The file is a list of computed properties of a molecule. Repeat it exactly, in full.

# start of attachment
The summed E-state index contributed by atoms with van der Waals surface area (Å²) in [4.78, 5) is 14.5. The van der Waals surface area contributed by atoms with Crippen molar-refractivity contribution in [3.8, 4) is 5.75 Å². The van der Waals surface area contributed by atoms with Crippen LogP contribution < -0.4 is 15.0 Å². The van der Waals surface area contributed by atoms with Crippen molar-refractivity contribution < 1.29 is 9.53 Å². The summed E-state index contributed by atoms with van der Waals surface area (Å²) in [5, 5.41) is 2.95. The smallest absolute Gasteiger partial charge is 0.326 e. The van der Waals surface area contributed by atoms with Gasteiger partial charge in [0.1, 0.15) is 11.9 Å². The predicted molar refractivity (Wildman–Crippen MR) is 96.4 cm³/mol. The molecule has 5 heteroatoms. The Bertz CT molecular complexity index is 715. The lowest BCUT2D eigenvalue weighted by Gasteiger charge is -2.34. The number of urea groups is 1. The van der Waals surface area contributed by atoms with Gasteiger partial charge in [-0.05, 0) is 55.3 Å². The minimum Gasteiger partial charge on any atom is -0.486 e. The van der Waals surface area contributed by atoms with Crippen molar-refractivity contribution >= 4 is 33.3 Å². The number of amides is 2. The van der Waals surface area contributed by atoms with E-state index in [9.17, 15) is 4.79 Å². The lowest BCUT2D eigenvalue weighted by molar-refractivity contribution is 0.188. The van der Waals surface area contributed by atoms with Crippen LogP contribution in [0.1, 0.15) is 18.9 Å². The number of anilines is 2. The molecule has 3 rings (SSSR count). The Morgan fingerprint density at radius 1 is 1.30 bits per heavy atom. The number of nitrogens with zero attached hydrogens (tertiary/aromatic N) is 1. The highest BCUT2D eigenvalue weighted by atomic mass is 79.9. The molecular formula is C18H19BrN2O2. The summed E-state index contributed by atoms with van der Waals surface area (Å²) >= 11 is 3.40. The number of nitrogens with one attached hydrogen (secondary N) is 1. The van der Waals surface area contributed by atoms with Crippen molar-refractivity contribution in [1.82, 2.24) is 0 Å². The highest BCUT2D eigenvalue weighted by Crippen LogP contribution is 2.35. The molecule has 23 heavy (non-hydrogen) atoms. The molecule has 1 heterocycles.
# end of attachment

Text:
The summed E-state index contributed by atoms with van der Waals surface area (Å²) in [4.78, 5) is 14.5. The van der Waals surface area contributed by atoms with Crippen molar-refractivity contribution in [3.8, 4) is 5.75 Å². The van der Waals surface area contributed by atoms with Crippen LogP contribution < -0.4 is 15.0 Å². The van der Waals surface area contributed by atoms with Crippen molar-refractivity contribution < 1.29 is 9.53 Å². The summed E-state index contributed by atoms with van der Waals surface area (Å²) in [5, 5.41) is 2.95. The smallest absolute Gasteiger partial charge is 0.326 e. The van der Waals surface area contributed by atoms with Gasteiger partial charge in [0.1, 0.15) is 11.9 Å². The predicted molar refractivity (Wildman–Crippen MR) is 96.4 cm³/mol. The molecule has 5 heteroatoms. The Bertz CT molecular complexity index is 715. The lowest BCUT2D eigenvalue weighted by Gasteiger charge is -2.34. The number of urea groups is 1. The van der Waals surface area contributed by atoms with Gasteiger partial charge in [-0.05, 0) is 55.3 Å². The minimum Gasteiger partial charge on any atom is -0.486 e. The van der Waals surface area contributed by atoms with Crippen molar-refractivity contribution >= 4 is 33.3 Å². The number of amides is 2. The van der Waals surface area contributed by atoms with E-state index in [9.17, 15) is 4.79 Å². The lowest BCUT2D eigenvalue weighted by molar-refractivity contribution is 0.188. The van der Waals surface area contributed by atoms with Crippen LogP contribution in [0.1, 0.15) is 18.9 Å². The number of anilines is 2. The molecule has 3 rings (SSSR count). The Morgan fingerprint density at radius 1 is 1.30 bits per heavy atom. The number of nitrogens with zero attached hydrogens (tertiary/aromatic N) is 1. The highest BCUT2D eigenvalue weighted by atomic mass is 79.9. The molecular formula is C18H19BrN2O2. The summed E-state index contributed by atoms with van der Waals surface area (Å²) >= 11 is 3.40. The number of nitrogens with one attached hydrogen (secondary N) is 1. The van der Waals surface area contributed by atoms with Crippen molar-refractivity contribution in [1.82, 2.24) is 0 Å². The highest BCUT2D eigenvalue weighted by Crippen LogP contribution is 2.35. The molecule has 23 heavy (non-hydrogen) atoms. The molecule has 1 heterocycles.